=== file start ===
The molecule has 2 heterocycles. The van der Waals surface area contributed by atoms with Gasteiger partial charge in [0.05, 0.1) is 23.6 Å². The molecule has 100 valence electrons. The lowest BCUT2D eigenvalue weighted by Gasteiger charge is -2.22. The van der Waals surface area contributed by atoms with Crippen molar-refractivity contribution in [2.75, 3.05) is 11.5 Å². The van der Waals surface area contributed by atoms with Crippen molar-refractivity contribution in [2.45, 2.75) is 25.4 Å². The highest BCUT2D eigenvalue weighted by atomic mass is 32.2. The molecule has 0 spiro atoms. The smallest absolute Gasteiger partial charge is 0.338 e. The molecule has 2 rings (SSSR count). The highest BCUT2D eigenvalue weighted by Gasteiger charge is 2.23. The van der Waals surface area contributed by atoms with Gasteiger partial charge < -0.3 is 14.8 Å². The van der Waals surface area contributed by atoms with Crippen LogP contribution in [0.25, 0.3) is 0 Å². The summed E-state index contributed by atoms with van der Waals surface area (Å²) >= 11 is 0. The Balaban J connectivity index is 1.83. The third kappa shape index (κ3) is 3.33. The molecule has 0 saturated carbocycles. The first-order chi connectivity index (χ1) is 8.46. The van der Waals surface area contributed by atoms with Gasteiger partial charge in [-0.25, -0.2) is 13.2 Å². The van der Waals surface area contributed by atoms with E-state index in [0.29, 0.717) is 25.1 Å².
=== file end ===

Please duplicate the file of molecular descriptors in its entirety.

The molecule has 2 heterocycles. The van der Waals surface area contributed by atoms with Gasteiger partial charge in [0.05, 0.1) is 23.6 Å². The molecule has 100 valence electrons. The lowest BCUT2D eigenvalue weighted by Gasteiger charge is -2.22. The van der Waals surface area contributed by atoms with Crippen molar-refractivity contribution in [2.75, 3.05) is 11.5 Å². The van der Waals surface area contributed by atoms with Crippen molar-refractivity contribution in [2.45, 2.75) is 25.4 Å². The highest BCUT2D eigenvalue weighted by atomic mass is 32.2. The molecule has 0 spiro atoms. The smallest absolute Gasteiger partial charge is 0.338 e. The molecule has 2 rings (SSSR count). The highest BCUT2D eigenvalue weighted by Gasteiger charge is 2.23. The van der Waals surface area contributed by atoms with Gasteiger partial charge < -0.3 is 14.8 Å². The van der Waals surface area contributed by atoms with Crippen LogP contribution in [0.25, 0.3) is 0 Å². The summed E-state index contributed by atoms with van der Waals surface area (Å²) >= 11 is 0. The Balaban J connectivity index is 1.83. The third kappa shape index (κ3) is 3.33. The molecule has 0 saturated carbocycles. The first-order chi connectivity index (χ1) is 8.46. The van der Waals surface area contributed by atoms with Gasteiger partial charge in [-0.25, -0.2) is 13.2 Å². The van der Waals surface area contributed by atoms with E-state index in [0.29, 0.717) is 25.1 Å².